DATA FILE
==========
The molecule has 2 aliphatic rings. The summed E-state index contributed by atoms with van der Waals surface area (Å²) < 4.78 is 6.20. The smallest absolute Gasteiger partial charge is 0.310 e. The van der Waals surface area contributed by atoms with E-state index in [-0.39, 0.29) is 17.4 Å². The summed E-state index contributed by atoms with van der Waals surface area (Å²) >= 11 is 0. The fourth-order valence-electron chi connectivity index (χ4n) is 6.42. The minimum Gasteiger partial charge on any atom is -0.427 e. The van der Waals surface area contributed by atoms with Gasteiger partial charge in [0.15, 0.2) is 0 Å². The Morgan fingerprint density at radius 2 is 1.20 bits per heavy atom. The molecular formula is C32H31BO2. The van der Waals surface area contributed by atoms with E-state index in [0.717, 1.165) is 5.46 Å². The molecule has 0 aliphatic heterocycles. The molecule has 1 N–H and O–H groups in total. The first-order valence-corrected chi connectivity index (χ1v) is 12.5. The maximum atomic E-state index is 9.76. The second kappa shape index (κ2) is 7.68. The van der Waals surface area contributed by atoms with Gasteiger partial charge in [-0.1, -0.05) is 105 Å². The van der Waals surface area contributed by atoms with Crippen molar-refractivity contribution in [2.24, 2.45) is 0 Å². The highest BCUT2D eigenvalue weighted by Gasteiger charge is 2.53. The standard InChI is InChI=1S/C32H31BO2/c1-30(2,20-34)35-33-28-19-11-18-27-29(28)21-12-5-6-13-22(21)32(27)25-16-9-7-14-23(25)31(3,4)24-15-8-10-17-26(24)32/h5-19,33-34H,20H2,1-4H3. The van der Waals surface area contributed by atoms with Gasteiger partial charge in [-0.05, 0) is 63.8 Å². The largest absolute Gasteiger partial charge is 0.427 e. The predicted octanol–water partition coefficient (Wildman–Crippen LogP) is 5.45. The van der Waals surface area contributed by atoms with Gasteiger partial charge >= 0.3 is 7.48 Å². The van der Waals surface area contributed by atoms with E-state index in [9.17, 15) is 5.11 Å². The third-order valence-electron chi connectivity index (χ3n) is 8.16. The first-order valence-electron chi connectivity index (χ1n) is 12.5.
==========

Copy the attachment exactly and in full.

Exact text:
The molecule has 2 aliphatic rings. The summed E-state index contributed by atoms with van der Waals surface area (Å²) < 4.78 is 6.20. The smallest absolute Gasteiger partial charge is 0.310 e. The van der Waals surface area contributed by atoms with E-state index in [-0.39, 0.29) is 17.4 Å². The summed E-state index contributed by atoms with van der Waals surface area (Å²) >= 11 is 0. The fourth-order valence-electron chi connectivity index (χ4n) is 6.42. The minimum Gasteiger partial charge on any atom is -0.427 e. The van der Waals surface area contributed by atoms with Gasteiger partial charge in [0.15, 0.2) is 0 Å². The Morgan fingerprint density at radius 2 is 1.20 bits per heavy atom. The molecular formula is C32H31BO2. The van der Waals surface area contributed by atoms with E-state index in [0.717, 1.165) is 5.46 Å². The molecule has 0 aliphatic heterocycles. The molecule has 1 N–H and O–H groups in total. The first-order valence-corrected chi connectivity index (χ1v) is 12.5. The maximum atomic E-state index is 9.76. The second kappa shape index (κ2) is 7.68. The van der Waals surface area contributed by atoms with Gasteiger partial charge in [-0.1, -0.05) is 105 Å². The van der Waals surface area contributed by atoms with Crippen molar-refractivity contribution in [2.24, 2.45) is 0 Å². The highest BCUT2D eigenvalue weighted by Gasteiger charge is 2.53. The standard InChI is InChI=1S/C32H31BO2/c1-30(2,20-34)35-33-28-19-11-18-27-29(28)21-12-5-6-13-22(21)32(27)25-16-9-7-14-23(25)31(3,4)24-15-8-10-17-26(24)32/h5-19,33-34H,20H2,1-4H3. The van der Waals surface area contributed by atoms with Gasteiger partial charge in [-0.05, 0) is 63.8 Å². The largest absolute Gasteiger partial charge is 0.427 e. The predicted octanol–water partition coefficient (Wildman–Crippen LogP) is 5.45. The van der Waals surface area contributed by atoms with Gasteiger partial charge >= 0.3 is 7.48 Å². The van der Waals surface area contributed by atoms with E-state index in [9.17, 15) is 5.11 Å². The third-order valence-electron chi connectivity index (χ3n) is 8.16. The first-order valence-electron chi connectivity index (χ1n) is 12.5.